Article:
Epic Fails for Experimental Evolution

As science theories go, evolution is perhaps the least amenable to experimental observation. The processes are presumed to occur over vast periods of time, the cited evidence is often entombed in rock and subject to much speculation, and the proposed mechanisms are resistant to experimentation.

But with modern methods, much of this may be changing. Until recently it was difficult if not impossible to directly observe the changes in populations of organisms as the result of either incidental or introduced genetic modifications. Simply mapping genomes was a costly and expensive proposition, much less conducting regular experiments which tracked genetic changes. But technology is rapidly advancing in this area, and increasingly scientists are able to make more direct observations about the actual effect of genetic changes in populations of organisms, and directly test the claims of neo-Darwinism (the synthesis of Darwin’s theory of evolution with modern genetics). First a little background on why such experiments are relevant to evolution.

In the modern iteration of evolution, genetic variation is thought to be the product of mutations. Those mutations express themselves in the form of physical traits that act to make individual organisms more or less capable of reproducing in their environment, which in turn affects their ability to pass on those traits to their offspring. If the variation in question confers some beneficial trait, over the course of a number of generations the increase reproductive fitness causes the trait to predominate in that population of organisms. Given sufficient modifications over a sufficient amount of time if the organisms with novel traits become a separate interbreeding population, then a new species comes into existence.

Again, because of the time periods involved, and the fact that the changes occur on an unseen genetic level, this process isn’t very amenable to observation or experimentation; however two recent experiments have allowed researchers to directly observe the propagation of genetic changes in a population of organisms, the first tracking a mutation in a population of fruit flies over the course of 600 generations, and the second observing the effect of a introduced mutation on a bacterial population.

The first paper, published in Nature, details a 30 year experiment observing a selection process acting on the genome of a population of fruit flies. In this case they were chronicling the how a particular adaptation moved through a population – specifically a trait that conferred accelerated development. Fruit flies mate as soon as they mature, so accelerated development (estimated to be 20% faster) would certainly convey a reproductive advantage to individuals with the trait; in fact, the evolutionary expectation is that eventually the trait would ‘sweep’ the population and become fixed in the population. And this would be the evolutionary expectation for a significantly advantageous trait.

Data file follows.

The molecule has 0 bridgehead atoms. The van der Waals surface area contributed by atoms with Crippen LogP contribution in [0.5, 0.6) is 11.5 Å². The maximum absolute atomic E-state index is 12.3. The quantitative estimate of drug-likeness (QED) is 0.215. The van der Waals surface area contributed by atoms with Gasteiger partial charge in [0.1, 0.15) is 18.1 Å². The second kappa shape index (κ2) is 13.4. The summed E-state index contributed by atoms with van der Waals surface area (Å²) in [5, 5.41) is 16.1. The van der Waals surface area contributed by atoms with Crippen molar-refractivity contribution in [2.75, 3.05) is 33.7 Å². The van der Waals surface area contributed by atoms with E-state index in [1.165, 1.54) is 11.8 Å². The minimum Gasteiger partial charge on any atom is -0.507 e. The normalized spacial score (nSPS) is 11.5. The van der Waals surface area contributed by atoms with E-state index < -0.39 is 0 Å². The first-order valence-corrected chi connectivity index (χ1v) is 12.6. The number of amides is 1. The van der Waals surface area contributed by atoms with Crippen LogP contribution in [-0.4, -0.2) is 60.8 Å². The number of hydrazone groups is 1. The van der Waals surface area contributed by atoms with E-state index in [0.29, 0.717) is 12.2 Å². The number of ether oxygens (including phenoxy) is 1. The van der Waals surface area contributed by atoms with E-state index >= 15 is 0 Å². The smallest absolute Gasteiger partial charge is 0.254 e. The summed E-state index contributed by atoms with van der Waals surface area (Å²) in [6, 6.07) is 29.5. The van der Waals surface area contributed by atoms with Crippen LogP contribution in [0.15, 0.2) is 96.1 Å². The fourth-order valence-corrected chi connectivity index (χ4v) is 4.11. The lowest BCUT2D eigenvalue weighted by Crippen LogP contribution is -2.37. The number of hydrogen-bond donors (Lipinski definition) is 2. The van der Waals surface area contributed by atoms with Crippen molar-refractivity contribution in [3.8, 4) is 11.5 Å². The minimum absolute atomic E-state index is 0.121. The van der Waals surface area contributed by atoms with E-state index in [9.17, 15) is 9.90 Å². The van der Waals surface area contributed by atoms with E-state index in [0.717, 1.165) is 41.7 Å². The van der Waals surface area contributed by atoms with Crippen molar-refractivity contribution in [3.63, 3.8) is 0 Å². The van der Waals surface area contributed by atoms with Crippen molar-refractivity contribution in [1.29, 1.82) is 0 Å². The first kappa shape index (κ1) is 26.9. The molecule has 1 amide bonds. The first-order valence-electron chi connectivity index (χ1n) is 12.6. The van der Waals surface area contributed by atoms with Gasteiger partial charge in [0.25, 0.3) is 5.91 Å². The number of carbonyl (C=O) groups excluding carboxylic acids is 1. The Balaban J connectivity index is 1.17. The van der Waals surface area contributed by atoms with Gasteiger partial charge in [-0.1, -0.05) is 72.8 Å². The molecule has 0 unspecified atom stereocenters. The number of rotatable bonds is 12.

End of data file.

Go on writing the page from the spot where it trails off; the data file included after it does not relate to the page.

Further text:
What they observed when they surveyed the genomic regions to identify the modifications in the selected population was that there was little difference from the control population. Not only had the beneficial genetic modifications not ‘swept’ the selected population – in fact the frequency of the trait was little different than the control population. As the paper concludes:

Our work provides a new perspective on the genetic basis of adaptation. Despite decades of sustained selection in relatively small, sexually reproducing laboratory populations, selection did not lead to the fixation of newly arising unconditionally advantageous alleles. This is notable because in wild populations we expect the strength of natural selection to be less intense and the environment unlikely to remain constant for, 600 generations. Consequently, the probability of fixation in wild populations should be even lower than its likelihood in these experiments. This suggests that selection does not readily expunge genetic variation in sexual populations, a finding which in turn should motivate efforts to discover why this is seemingly the case.

In short, if the activity failed to occur in the lab under optimal conditions, it is unlikely that traits are going to be transmitted this way in nature. If that is so there is a fundamental flaw in the current evolutionary theory.